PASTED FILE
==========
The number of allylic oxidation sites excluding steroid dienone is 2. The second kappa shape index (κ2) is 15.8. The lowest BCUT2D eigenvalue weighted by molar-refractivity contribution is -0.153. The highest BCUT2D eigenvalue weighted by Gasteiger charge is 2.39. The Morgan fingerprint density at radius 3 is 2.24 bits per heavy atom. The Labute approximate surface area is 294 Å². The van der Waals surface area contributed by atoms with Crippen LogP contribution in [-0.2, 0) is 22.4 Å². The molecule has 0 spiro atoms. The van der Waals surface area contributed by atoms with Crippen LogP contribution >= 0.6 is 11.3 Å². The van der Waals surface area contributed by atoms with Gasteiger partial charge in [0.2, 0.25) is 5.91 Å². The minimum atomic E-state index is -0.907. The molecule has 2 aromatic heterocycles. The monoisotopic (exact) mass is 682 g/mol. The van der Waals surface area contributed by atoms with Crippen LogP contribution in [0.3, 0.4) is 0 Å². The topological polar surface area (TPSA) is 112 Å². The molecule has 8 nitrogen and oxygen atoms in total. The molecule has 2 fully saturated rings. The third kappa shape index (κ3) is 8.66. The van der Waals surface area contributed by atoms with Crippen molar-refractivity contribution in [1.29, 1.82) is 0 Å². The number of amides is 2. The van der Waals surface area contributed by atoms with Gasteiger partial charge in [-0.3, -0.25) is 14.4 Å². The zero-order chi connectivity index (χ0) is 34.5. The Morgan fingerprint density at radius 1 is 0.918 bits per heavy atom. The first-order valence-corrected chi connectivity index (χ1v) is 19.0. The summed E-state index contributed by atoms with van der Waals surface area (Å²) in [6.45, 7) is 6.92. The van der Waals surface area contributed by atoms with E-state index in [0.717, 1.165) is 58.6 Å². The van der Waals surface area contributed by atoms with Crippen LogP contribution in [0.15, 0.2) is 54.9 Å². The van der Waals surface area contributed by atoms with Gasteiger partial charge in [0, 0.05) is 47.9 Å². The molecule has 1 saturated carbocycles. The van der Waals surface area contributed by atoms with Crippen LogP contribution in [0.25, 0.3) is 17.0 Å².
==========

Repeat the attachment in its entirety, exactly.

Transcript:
The number of allylic oxidation sites excluding steroid dienone is 2. The second kappa shape index (κ2) is 15.8. The lowest BCUT2D eigenvalue weighted by molar-refractivity contribution is -0.153. The highest BCUT2D eigenvalue weighted by Gasteiger charge is 2.39. The Morgan fingerprint density at radius 3 is 2.24 bits per heavy atom. The Labute approximate surface area is 294 Å². The van der Waals surface area contributed by atoms with Crippen LogP contribution in [-0.2, 0) is 22.4 Å². The molecule has 0 spiro atoms. The van der Waals surface area contributed by atoms with Crippen LogP contribution >= 0.6 is 11.3 Å². The van der Waals surface area contributed by atoms with Gasteiger partial charge in [0.2, 0.25) is 5.91 Å². The minimum atomic E-state index is -0.907. The molecule has 2 aromatic heterocycles. The monoisotopic (exact) mass is 682 g/mol. The van der Waals surface area contributed by atoms with Crippen LogP contribution in [0.3, 0.4) is 0 Å². The topological polar surface area (TPSA) is 112 Å². The molecule has 8 nitrogen and oxygen atoms in total. The molecule has 2 fully saturated rings. The third kappa shape index (κ3) is 8.66. The van der Waals surface area contributed by atoms with Crippen molar-refractivity contribution in [1.29, 1.82) is 0 Å². The number of amides is 2. The van der Waals surface area contributed by atoms with Gasteiger partial charge in [-0.3, -0.25) is 14.4 Å². The zero-order chi connectivity index (χ0) is 34.5. The Morgan fingerprint density at radius 1 is 0.918 bits per heavy atom. The first-order valence-corrected chi connectivity index (χ1v) is 19.0. The summed E-state index contributed by atoms with van der Waals surface area (Å²) in [6.45, 7) is 6.92. The van der Waals surface area contributed by atoms with E-state index in [0.717, 1.165) is 58.6 Å². The van der Waals surface area contributed by atoms with Crippen LogP contribution in [0.15, 0.2) is 54.9 Å². The van der Waals surface area contributed by atoms with Gasteiger partial charge in [0, 0.05) is 47.9 Å². The molecule has 1 saturated carbocycles. The van der Waals surface area contributed by atoms with Crippen LogP contribution in [0.25, 0.3) is 17.0 Å².